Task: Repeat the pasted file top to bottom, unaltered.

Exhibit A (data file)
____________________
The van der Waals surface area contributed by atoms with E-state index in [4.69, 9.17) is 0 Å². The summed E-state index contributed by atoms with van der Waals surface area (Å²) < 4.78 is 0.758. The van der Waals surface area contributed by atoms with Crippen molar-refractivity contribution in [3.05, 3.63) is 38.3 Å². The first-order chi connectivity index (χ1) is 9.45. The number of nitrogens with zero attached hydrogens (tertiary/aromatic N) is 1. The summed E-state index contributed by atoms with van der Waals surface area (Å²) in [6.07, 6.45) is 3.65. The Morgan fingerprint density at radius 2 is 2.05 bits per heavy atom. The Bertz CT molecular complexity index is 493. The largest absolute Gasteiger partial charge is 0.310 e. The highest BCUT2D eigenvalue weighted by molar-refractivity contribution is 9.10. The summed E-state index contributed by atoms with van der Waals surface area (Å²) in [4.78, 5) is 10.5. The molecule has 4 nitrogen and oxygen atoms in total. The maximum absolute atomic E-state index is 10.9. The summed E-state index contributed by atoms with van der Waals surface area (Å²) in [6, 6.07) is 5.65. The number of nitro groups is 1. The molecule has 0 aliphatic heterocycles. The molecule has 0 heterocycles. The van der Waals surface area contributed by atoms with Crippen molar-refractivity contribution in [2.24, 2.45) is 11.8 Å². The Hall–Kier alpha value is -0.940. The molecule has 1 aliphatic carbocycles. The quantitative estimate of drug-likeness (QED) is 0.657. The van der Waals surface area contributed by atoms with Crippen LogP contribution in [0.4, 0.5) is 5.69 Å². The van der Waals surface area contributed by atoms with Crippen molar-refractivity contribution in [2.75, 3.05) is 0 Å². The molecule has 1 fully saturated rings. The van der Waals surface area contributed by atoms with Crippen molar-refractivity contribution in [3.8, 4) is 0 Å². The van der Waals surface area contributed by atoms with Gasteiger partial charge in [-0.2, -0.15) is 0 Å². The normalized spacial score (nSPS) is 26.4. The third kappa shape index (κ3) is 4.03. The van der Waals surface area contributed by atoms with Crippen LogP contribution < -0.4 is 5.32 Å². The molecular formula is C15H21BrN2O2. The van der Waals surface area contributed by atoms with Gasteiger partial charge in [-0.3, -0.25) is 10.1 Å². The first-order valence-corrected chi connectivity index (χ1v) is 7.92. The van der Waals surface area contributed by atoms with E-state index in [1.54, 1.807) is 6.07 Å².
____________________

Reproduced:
The van der Waals surface area contributed by atoms with E-state index in [4.69, 9.17) is 0 Å². The summed E-state index contributed by atoms with van der Waals surface area (Å²) < 4.78 is 0.758. The van der Waals surface area contributed by atoms with Crippen molar-refractivity contribution in [3.05, 3.63) is 38.3 Å². The first-order chi connectivity index (χ1) is 9.45. The number of nitrogens with zero attached hydrogens (tertiary/aromatic N) is 1. The summed E-state index contributed by atoms with van der Waals surface area (Å²) in [6.07, 6.45) is 3.65. The Morgan fingerprint density at radius 2 is 2.05 bits per heavy atom. The Bertz CT molecular complexity index is 493. The largest absolute Gasteiger partial charge is 0.310 e. The highest BCUT2D eigenvalue weighted by molar-refractivity contribution is 9.10. The summed E-state index contributed by atoms with van der Waals surface area (Å²) in [4.78, 5) is 10.5. The molecule has 4 nitrogen and oxygen atoms in total. The maximum absolute atomic E-state index is 10.9. The summed E-state index contributed by atoms with van der Waals surface area (Å²) in [6, 6.07) is 5.65. The number of nitro groups is 1. The molecule has 0 aliphatic heterocycles. The molecule has 0 heterocycles. The van der Waals surface area contributed by atoms with Crippen molar-refractivity contribution in [2.24, 2.45) is 11.8 Å². The Hall–Kier alpha value is -0.940. The molecule has 1 aliphatic carbocycles. The quantitative estimate of drug-likeness (QED) is 0.657. The van der Waals surface area contributed by atoms with Crippen LogP contribution in [0.4, 0.5) is 5.69 Å². The van der Waals surface area contributed by atoms with Crippen molar-refractivity contribution in [2.75, 3.05) is 0 Å². The molecule has 1 fully saturated rings. The van der Waals surface area contributed by atoms with Crippen molar-refractivity contribution in [3.8, 4) is 0 Å². The van der Waals surface area contributed by atoms with Gasteiger partial charge in [-0.2, -0.15) is 0 Å². The normalized spacial score (nSPS) is 26.4. The third kappa shape index (κ3) is 4.03. The van der Waals surface area contributed by atoms with Crippen LogP contribution < -0.4 is 5.32 Å². The molecular formula is C15H21BrN2O2. The van der Waals surface area contributed by atoms with Gasteiger partial charge in [-0.3, -0.25) is 10.1 Å². The first-order valence-corrected chi connectivity index (χ1v) is 7.92. The van der Waals surface area contributed by atoms with E-state index in [1.54, 1.807) is 6.07 Å².